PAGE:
In Saturn’s Rings


Space geeks, ahoy! This one’s for us. This is an amazing movie put together by amateur filmmaker Stephen van Vuuren, using over a million photos culled from more than fifteen different sources, including Apollo missions 8 – 17, the Hubble telescope, Voyagers 1 & 2, and of course the Cassini-Huygens mission to Saturn. From the web site:

The first idea for “In Saturn’s Rings” was born in the early hours of the morning, July 1st, 2004 when the Cassini-Huygens Mission arrived at Saturn.

Ignored by broadcast television networks, the arrival was only live on NASA TV’s web stream. As I saw the first raw photographs come down, I was blown away by their sublime beauty. “If only we had a film or video camera their – then people would really get excited.” was the first thought that went through my mind.

But all we have is still photographs. Thousands of incredible photographs…like the many photos from the Apollo lunar missions, the photographs are both proof of we’re we’ve been and a way to try to capture the jaw-dropping beauty of the Universe. But unlike Apollo, no astronauts took the pictures, no humans have ever been to Saturn. That’s probably why the media largely ignored this incredible mission and many of us feel little connection to robotic missions that explore these distant worlds.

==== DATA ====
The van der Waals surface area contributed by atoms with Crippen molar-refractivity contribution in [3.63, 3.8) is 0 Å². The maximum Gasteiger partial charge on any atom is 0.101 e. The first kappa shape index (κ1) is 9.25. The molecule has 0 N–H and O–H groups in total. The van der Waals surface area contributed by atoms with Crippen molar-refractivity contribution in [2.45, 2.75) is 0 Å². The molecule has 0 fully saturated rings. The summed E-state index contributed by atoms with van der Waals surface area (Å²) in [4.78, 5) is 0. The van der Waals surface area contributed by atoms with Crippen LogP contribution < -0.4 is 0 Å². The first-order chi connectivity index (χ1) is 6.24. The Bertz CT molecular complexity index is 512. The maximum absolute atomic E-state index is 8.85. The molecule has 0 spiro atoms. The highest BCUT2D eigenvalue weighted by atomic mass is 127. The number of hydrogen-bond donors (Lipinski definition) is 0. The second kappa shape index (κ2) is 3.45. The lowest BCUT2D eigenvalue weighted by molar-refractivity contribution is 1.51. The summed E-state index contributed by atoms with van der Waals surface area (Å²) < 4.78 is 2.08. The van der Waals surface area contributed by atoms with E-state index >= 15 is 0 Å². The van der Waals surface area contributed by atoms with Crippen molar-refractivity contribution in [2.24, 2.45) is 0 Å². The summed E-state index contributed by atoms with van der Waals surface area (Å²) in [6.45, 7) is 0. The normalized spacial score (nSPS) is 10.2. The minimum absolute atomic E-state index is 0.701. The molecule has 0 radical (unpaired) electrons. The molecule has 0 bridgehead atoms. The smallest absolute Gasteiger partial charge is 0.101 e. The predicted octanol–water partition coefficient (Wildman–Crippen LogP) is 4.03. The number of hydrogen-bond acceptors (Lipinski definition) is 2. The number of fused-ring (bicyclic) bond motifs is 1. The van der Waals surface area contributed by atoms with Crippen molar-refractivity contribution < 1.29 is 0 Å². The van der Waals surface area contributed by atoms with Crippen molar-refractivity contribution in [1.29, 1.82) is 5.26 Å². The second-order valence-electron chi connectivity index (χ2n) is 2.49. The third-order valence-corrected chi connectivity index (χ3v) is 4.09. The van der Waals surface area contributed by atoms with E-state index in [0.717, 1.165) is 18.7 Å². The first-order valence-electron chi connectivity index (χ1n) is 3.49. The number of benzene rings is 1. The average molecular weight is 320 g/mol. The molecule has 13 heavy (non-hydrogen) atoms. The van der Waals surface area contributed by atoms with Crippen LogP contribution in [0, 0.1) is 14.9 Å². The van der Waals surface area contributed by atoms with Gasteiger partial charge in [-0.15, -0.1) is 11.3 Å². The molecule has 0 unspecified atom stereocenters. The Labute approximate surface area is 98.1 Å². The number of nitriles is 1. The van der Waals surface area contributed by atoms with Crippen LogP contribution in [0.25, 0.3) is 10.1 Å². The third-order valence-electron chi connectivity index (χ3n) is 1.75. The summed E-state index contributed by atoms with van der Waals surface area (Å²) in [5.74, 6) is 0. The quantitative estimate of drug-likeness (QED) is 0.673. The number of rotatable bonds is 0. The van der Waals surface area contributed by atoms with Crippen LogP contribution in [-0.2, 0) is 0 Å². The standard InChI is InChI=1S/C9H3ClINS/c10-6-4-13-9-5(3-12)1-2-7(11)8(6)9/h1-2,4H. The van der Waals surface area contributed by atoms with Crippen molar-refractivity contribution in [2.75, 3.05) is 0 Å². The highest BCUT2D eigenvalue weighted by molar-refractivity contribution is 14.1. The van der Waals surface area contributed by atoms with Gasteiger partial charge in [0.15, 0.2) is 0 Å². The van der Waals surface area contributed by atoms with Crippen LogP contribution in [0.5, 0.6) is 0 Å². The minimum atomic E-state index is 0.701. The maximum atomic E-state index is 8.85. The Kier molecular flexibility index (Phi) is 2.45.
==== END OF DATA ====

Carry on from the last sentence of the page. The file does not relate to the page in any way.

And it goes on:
Yes, these are all REAL photos, there’s no CGI involved. Full-screen it to watch, although you’ll need a really fast connection to watch in the original 4K (I watch it in the default setting of 360 and it brings tears to my eyes every time). This is the closest I will get to actual space travel. AND IT’S KILLING ME.

Even on my little laptop the clarity and depth are breathtaking. There are a few other clips at the site you can watch as well.

The filmmaker is raising funds for this, a modest budget of $225,000 (compared to the $6M usually needed for an IMAX release). As of this writing their counter looks like they’re at about $120K, so nearly halfway there. They’re targeting a 2014 release. If you want to donate you can do so here. There’s also a newsletter you can sign up for (of course I did) here. The movie is dedicated to Carl Sagan and Stanley Kubrick.

When I see something like this, knowing I will never go to the stars or make contact with an alien race, I feel like penning a letter to those other races who I feel sure are out there and say I’m sorry I never had the chance to meet you, to learn from you, to understand you, to share part of this journey of life with you. Whatever stupid things humanity may inflict on the rest of the cosmos in the coming aeons, think kindly of those of us who desperately wanted to be good cosmic citizens.

I get the same feeling when I watch “Contact.” Then I go outside, look up at the stars and wave to Vega. Y’know, just in case.

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